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Along with the end of the national emergency surrounding the COVID-19 pandemic comes an end to Form I-9 flexibilities previously offered by the Department of Homeland Security (DHS) and U.S. Immigration and Customs Enforcement (ICE) that exempted certain employees from the physical document inspection requirements associated with completing Form I-9.

Employers have always been required to examine the identity and employment eligibility documents of new employees when completing Form I-9. During the pandemic, DHS allowed for some virtual examination and verification of I-9 documents. These flexibilities were intended to be temporary, with DHS instructing that the documents were to be physically examined in person at a later date.

That later date is now upon us, as ICE announced that after July 31, 2023, employers completing Form I-9s must physically examine documents in person for new employees. Additionally, by August 30, 2023, employers must update any Form I-9s completed by virtual means (email, fax, video, etc.) since March 20, 2020. This includes examining the documents in person and annotating the I-9 form accordingly.

Key Takeaways and Best Practices for Employers

The burden this will place on many employers cannot be overstated, but also cannot be ignored. Specifically:

  • Employers should conduct an internal audit to identify all Form I-9s that were completed virtually since March 20, 2020. For those I-9s, employers must examine the documents in person by August 30, 2023, and update their Form I-9s.
  • After July 31, 2023, employers can no longer rely on virtual examination of I-9 documents for any employees (whether new hires, current employees, or remote). Employers or their authorized representatives must perform physical, in-person examination of the documents for all I-9s moving forward.
  • I-9 policies and procedures must be updated to account for the end of the temporary flexibilities.
  • Personnel should be trained as needed to ensure that I-9 verification is performed in a manner that is legally compliant and non-discriminatory.

Completing I-9 Forms After July 31

In 2022, the DHS published a Notice of Proposed Rulemaking for alternative procedures allowing remote document examination for Form I-9. DHS expects to publish a final rule in the Federal Register that will implement this proposal. In the meantime, employers should consider the following options to complete Form I-9 for remote employees:

  • Host in-person events such as orientations or meetings where employees bring their I-9 documents for physical examination.
  • Designate an authorized representative to review the supporting documents for remote employees and to complete Form I-9 on behalf of the company:
    • Companies can authorize anyone to act on their behalf for these purposes (personnel officers, HR professionals, foremen, managers, or a notary public—even a relative or neighbor of the employee), but the agent cannot be the employee for whom the company is completing the Form I-9.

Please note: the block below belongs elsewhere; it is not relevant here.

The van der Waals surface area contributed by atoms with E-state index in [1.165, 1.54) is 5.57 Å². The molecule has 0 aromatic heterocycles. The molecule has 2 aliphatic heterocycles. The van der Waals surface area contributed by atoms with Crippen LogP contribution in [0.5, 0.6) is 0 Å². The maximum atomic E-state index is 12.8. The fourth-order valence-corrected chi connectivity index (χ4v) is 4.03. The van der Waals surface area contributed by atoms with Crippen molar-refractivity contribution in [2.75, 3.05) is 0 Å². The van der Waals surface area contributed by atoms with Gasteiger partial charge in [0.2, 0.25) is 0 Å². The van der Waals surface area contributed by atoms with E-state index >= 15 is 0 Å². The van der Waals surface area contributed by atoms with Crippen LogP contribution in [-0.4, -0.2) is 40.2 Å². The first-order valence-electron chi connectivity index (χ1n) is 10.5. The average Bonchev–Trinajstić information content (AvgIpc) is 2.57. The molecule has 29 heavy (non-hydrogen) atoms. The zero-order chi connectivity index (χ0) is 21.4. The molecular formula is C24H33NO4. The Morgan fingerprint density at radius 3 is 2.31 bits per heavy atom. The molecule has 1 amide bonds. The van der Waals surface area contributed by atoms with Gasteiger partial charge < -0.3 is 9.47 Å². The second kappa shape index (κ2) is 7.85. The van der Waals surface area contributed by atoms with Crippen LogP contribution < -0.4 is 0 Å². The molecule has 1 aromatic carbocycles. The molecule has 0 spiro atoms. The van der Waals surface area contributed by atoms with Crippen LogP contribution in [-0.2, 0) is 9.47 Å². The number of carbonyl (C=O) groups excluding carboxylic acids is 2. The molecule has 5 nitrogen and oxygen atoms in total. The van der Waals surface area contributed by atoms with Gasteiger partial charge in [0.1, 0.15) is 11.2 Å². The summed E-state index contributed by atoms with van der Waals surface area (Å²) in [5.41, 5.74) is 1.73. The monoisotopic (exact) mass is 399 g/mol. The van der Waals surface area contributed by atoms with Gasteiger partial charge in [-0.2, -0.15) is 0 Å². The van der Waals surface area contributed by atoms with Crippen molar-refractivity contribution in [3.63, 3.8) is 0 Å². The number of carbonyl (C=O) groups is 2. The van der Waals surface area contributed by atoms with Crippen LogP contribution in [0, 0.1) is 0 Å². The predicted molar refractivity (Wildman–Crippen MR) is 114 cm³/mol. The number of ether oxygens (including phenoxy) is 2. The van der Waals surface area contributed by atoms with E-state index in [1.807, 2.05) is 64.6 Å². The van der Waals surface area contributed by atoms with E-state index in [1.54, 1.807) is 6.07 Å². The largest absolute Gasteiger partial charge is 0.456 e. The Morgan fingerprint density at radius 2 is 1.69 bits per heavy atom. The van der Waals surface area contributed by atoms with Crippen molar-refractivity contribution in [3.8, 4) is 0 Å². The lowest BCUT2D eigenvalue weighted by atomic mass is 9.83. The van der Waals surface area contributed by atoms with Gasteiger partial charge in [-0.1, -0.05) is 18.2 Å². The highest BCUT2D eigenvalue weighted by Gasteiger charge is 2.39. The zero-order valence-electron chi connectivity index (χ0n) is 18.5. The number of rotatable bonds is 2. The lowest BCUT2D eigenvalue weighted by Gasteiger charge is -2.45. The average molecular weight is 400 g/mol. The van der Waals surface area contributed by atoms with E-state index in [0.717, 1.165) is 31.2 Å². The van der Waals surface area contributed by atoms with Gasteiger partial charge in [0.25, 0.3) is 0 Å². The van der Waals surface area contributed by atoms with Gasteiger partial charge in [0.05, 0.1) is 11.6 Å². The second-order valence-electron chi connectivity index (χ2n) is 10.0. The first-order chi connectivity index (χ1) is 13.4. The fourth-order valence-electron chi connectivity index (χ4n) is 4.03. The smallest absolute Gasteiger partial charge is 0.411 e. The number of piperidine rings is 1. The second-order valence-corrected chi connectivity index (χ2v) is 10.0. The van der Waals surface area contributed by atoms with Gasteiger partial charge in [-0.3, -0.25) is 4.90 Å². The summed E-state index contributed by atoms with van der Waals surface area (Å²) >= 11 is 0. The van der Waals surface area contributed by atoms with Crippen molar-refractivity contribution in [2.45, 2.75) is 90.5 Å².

• The agent should be knowledgeable about the I-9 verification process and its requirements or be given detailed step-by-step instructions.
    • As a best practice, the employer should designate a knowledgeable human resources representative to review the Form I-9 after it is completed by the agent to ensure compliance.

Updating I-9 Forms by August 30

Employers should complete the following steps by August 30, 2023, to update Form I-9s and review documents that were previously handled by virtual means:

  • Where in-person verification is not possible due to a former employee’s departure, simply update Form I-9, Section 2 with a brief explanation of employment termination in the “Additional Information” box on page 2 of the I-9.
  • For current employees, the same employer representative who previously reviewed the I-9 documents virtually can review the original documents in person, update the Form I-9 in Section 2 with their initials and the date of the in-person inspection, and note in the “Additional Information” box that the documents were physically examined. Example: “COVID-19 documents physically examined on [mm/dd/yyyy] by [initials].”
  • If the employer representative who previously reviewed the I-9 documents virtually is unavailable to perform the in-person review of the original documents, a different representative should annotate the “Additional Information” box on the Form and also complete a new Form I-9 Section 2 attestation, then attach it to the prior Form. Example of the annotation in the “Additional Information” box: “COVID-19 documents physically examined on [mm/dd/yyyy] by [title, full name].”

For additional guidance, U.S. Citizenship and Immigration Services has published answers to frequently asked questions, which can be a helpful reference for numerous situations when updating Form I-9s.

The July 31 and August 30 changes to the I-9 process for remote workers will continue to be a hot topic of discussion and enforcement by the federal government for years to come. For more information and assistance with I-9 compliance, please contact the authors of this article or any member FBT’s Immigration Team or Labor & Employment Practice.